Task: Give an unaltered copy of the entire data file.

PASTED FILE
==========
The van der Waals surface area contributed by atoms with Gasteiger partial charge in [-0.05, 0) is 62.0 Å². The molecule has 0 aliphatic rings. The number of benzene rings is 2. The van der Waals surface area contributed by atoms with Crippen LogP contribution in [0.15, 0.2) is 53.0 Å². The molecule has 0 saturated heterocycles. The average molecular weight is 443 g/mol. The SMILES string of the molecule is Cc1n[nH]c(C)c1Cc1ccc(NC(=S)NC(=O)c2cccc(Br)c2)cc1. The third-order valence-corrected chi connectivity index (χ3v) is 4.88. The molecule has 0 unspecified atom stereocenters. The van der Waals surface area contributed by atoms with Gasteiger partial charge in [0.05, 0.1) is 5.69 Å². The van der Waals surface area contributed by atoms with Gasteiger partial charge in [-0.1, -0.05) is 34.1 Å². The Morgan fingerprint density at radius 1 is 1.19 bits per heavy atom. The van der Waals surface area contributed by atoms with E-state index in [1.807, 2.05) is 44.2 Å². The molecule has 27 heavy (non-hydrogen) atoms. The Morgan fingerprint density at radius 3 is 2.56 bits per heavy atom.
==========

The van der Waals surface area contributed by atoms with Gasteiger partial charge in [-0.05, 0) is 62.0 Å². The molecule has 0 aliphatic rings. The number of benzene rings is 2. The van der Waals surface area contributed by atoms with Crippen LogP contribution in [0.15, 0.2) is 53.0 Å². The molecule has 0 saturated heterocycles. The average molecular weight is 443 g/mol. The SMILES string of the molecule is Cc1n[nH]c(C)c1Cc1ccc(NC(=S)NC(=O)c2cccc(Br)c2)cc1. The third-order valence-corrected chi connectivity index (χ3v) is 4.88. The molecule has 0 unspecified atom stereocenters. The van der Waals surface area contributed by atoms with Gasteiger partial charge in [0.05, 0.1) is 5.69 Å². The van der Waals surface area contributed by atoms with Gasteiger partial charge in [-0.1, -0.05) is 34.1 Å². The Morgan fingerprint density at radius 1 is 1.19 bits per heavy atom. The van der Waals surface area contributed by atoms with E-state index in [1.807, 2.05) is 44.2 Å². The molecule has 27 heavy (non-hydrogen) atoms. The Morgan fingerprint density at radius 3 is 2.56 bits per heavy atom.